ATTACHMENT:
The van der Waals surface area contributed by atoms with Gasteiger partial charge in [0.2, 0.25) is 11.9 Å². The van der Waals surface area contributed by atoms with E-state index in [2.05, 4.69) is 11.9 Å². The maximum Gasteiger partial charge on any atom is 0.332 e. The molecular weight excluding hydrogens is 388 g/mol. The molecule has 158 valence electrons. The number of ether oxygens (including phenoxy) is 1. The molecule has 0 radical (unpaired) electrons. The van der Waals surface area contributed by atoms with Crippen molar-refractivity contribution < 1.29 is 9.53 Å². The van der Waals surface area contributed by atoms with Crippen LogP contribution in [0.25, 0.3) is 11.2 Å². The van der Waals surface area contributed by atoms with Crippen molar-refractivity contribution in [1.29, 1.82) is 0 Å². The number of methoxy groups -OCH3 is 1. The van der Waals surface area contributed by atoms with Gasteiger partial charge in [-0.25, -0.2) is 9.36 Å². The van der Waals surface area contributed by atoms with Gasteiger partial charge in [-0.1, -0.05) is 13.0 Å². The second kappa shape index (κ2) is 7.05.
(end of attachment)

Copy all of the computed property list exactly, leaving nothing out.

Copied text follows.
The van der Waals surface area contributed by atoms with Gasteiger partial charge in [0.2, 0.25) is 11.9 Å². The van der Waals surface area contributed by atoms with E-state index in [2.05, 4.69) is 11.9 Å². The maximum Gasteiger partial charge on any atom is 0.332 e. The molecular weight excluding hydrogens is 388 g/mol. The molecule has 158 valence electrons. The number of ether oxygens (including phenoxy) is 1. The molecule has 0 radical (unpaired) electrons. The van der Waals surface area contributed by atoms with Crippen molar-refractivity contribution < 1.29 is 9.53 Å². The van der Waals surface area contributed by atoms with Crippen LogP contribution in [0.25, 0.3) is 11.2 Å². The van der Waals surface area contributed by atoms with Crippen molar-refractivity contribution in [1.29, 1.82) is 0 Å². The number of methoxy groups -OCH3 is 1. The van der Waals surface area contributed by atoms with Gasteiger partial charge in [-0.25, -0.2) is 9.36 Å². The van der Waals surface area contributed by atoms with Gasteiger partial charge in [-0.1, -0.05) is 13.0 Å². The second kappa shape index (κ2) is 7.05.